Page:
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PROTECTING THE INTERESTS OF VERMONT SENIORS
This is a summary of the work being done by the members of the Vermont Attorney General’s Office to safeguard and protect the interests of Vermont seniors. While many members of our Office participate in this important work, AAG’s Wendy Morgan, Elliot Burg, and Linda Purdy have played prominent roles. All of this work has occurred under the leadership of Attorney General Bill Sorrell.
On the Consumer Protection front:
In follow-up to proposals that were discussed during the 2012 legislative session, and as requested by the House Commerce Committee, the AGO has put together a working group to develop legislative recommendations on how to enhance protections for older consumers. Group membership includes representation from the AARP, Coalition of Vermont Elders (COVE), DAIL, DFR, the AAAs, the Vermont Retail Association, the state’s banks, attorneys, UVM, the Legislature, and Wake Robin. 2013 Working Group Report on Protecting Older Consumers.
Last winter, we participated in a roundtable in Washington, DC, sponsored by AARP and designed to help the Older Americans Office of the new Consumer Financial Protection Bureau set its initial priorities.
The Vermont AGO led the multistate negotiations with wire transfer giants Western Union and MoneyGram that resulted in settlements in 2005 and 2008. These investigations were directed at limiting the scams that lead to fraudulent money transfers – scans that frequently target the elderly. Our settlements led to the inclusion of unprecedentedly prominent fraud warnings on transfer send forms, mandatory training for and monitoring of agents, state authority to request freezes on future transfers by past victims, and the payment of over $8 million to fund a peer-to-peer counseling program run by AARP and reaching some 3 million consumers over the phone, many of them seniors. Our Office also insisted that additional funds be set aside for research by AARP on how to use peer-to-peer counseling to prevent consumers—again, mostly seniors—from being defrauded.
The Vermont AGO was on the multistate Executive Committee in the reinvestigation of deceptive solicitations by Publishers Clearing House that often target seniors, and that led to a supplemental consent judgment in 2010 that tightened up PCH’s business practices and enhanced monitoring of the company’s compliance with its settlement obligations.
In 2005, the Attorney General issued a report summarizing the work of his initiative on End of Life Care. The report addressed the critical issues of Pain and Symptom Management and Decision Making/Advance Directives. Representatives from the AARP, UVM, FAHC, the Vermont Medical Society, and the VT Ethics Network, among many others, contributed to the initiative, and to the improvements that were made to the medical protections available at the end of life and to an overhaul of Vermont’s law on advance directives.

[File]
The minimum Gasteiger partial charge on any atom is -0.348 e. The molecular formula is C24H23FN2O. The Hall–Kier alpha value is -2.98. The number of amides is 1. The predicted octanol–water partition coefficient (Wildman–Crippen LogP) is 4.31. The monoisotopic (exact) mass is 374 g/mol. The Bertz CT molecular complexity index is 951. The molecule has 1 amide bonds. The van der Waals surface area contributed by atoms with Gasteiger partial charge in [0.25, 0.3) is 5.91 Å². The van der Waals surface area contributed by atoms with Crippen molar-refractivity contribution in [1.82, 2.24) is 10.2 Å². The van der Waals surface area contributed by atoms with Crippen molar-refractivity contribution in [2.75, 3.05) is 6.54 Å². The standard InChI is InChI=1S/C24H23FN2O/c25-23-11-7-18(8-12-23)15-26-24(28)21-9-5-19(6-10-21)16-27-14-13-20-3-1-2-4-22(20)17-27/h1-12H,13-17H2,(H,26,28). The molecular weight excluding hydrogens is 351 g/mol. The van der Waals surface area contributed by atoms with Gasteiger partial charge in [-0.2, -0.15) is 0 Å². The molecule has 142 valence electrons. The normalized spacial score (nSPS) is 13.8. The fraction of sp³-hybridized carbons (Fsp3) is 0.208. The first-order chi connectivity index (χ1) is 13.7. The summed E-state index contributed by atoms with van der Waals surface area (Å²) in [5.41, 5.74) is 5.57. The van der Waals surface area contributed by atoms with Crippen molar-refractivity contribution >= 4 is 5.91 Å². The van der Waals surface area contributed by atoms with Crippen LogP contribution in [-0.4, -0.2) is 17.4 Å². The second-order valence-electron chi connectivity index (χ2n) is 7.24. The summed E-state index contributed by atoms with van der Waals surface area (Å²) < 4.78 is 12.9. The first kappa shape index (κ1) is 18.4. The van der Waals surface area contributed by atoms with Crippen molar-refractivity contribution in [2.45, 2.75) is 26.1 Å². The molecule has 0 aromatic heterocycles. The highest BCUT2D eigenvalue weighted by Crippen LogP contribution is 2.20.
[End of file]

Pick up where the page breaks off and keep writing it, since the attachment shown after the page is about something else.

In 2001, the AGO Project Elder Reach initiative brought together seniors advocates, bankers, law enforcement and others, resulting in new laws and educational materials to protect seniors from financial exploitation.
On the Medicaid Fraud and Residential Abuse Unit (MFRAU) front:
This past week (7/12/12), working with the COVE, MFRAU staff trained five law enforcement officers from different agencies at a train-the- trainer’s seminar on elder abuse. The goal of the training was to provide the selected participants with the tools and knowledge to train their fellow officers in the investigation of elder abuse and how to create community coalitions to combat elder abuse.
In 2012, and typically twice a year since 2007, the MFRAU has conducted an Elder Abuse training at the Vermont Police Academy, a training initiated by the MFRAU Unit.
In 2011, MFRAU participated in a “Fraud Squad” presentation to senior citizens organized by the COVE.
In 2010, MFRAU assisted in the presentation of a training on elder abuse at the State’s Attorney’s summer training session.
Over the last decade, the AGO has presented many trainings to nursing homes, presented at the nursing home trade association’s annual meetings on several occasions, and presented at many statewide and national trainings on elder abuse.
As a result of the wide distribution of our 2005 film “When Healing Hands Harm: Drug Diversion in Vermont,” the AGO continues to receive requests for outreach and education trainings . Last year AGO MFRAU staff spoke on elder abuse and drug diversion at a nursing home in the Burlington area and showed portions of the Unit’s film. The presentation led to the successful prosecution of one of the nursing home’s employees for drug substitution of an 89 year old resident’s pain medication. We have prosecuted many such cases of drug diversion from elderly nursing home patients over the last several years.
The AGO/MFRAU did several legislative initiatives to help improve the State system’s response to elder abuse. As a result of the Attorney General’s 2005 Initiative on End of Life Care and the 2001 AGO Project Elder Reach, we proposed penalty enhancements and changes to the elder and vulnerable adult abuse statutes which were successfully passed in 2005. And, H. 413 was just passed which gives us another law enforcement tool to combat elder abuse in our long-term care facilities and programs.
In 2011, MFRAU collaborated with our U.S. Attorney’s Office in the formation of the Vermont Elder Justice Task Force. The group meets every other month. Its mission is to create opportunities for improving quality of care for the elderly in long-term care settings and other care-giving programs by improving communications among stakeholders and law enforcement.